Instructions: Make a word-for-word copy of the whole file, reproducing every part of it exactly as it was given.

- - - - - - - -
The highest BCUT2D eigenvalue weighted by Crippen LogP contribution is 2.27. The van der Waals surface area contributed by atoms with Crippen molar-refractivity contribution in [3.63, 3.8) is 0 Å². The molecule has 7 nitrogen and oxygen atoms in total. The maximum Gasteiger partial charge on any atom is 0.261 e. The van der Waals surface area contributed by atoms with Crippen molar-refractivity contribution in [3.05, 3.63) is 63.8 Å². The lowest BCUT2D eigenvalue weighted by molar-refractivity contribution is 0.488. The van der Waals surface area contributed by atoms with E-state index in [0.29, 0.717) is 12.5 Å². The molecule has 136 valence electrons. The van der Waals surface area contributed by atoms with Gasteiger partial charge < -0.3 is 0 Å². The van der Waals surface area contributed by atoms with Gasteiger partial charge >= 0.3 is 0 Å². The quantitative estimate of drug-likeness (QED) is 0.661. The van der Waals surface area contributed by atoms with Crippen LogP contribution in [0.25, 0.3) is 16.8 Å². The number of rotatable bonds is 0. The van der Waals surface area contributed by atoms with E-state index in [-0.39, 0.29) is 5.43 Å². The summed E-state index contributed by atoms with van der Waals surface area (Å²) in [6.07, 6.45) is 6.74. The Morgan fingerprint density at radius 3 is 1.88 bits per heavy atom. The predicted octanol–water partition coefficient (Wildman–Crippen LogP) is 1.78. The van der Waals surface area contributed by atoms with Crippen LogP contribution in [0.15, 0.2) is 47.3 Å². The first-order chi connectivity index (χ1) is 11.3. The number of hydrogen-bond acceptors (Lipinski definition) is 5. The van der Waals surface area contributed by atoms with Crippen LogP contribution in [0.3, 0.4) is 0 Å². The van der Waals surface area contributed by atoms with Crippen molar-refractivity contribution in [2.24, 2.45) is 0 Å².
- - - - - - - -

The highest BCUT2D eigenvalue weighted by Crippen LogP contribution is 2.27. The van der Waals surface area contributed by atoms with Crippen molar-refractivity contribution in [3.63, 3.8) is 0 Å². The molecule has 7 nitrogen and oxygen atoms in total. The maximum Gasteiger partial charge on any atom is 0.261 e. The van der Waals surface area contributed by atoms with Crippen molar-refractivity contribution in [3.05, 3.63) is 63.8 Å². The lowest BCUT2D eigenvalue weighted by molar-refractivity contribution is 0.488. The van der Waals surface area contributed by atoms with E-state index in [0.29, 0.717) is 12.5 Å². The molecule has 136 valence electrons. The van der Waals surface area contributed by atoms with Gasteiger partial charge < -0.3 is 0 Å². The van der Waals surface area contributed by atoms with Gasteiger partial charge >= 0.3 is 0 Å². The quantitative estimate of drug-likeness (QED) is 0.661. The van der Waals surface area contributed by atoms with Crippen LogP contribution in [0.25, 0.3) is 16.8 Å². The number of rotatable bonds is 0. The van der Waals surface area contributed by atoms with E-state index in [-0.39, 0.29) is 5.43 Å². The summed E-state index contributed by atoms with van der Waals surface area (Å²) in [6.07, 6.45) is 6.74. The Morgan fingerprint density at radius 3 is 1.88 bits per heavy atom. The predicted octanol–water partition coefficient (Wildman–Crippen LogP) is 1.78. The van der Waals surface area contributed by atoms with Crippen LogP contribution in [0.15, 0.2) is 47.3 Å². The first-order chi connectivity index (χ1) is 11.3. The number of hydrogen-bond acceptors (Lipinski definition) is 5. The van der Waals surface area contributed by atoms with Crippen LogP contribution in [0.3, 0.4) is 0 Å². The van der Waals surface area contributed by atoms with Crippen molar-refractivity contribution in [2.24, 2.45) is 0 Å².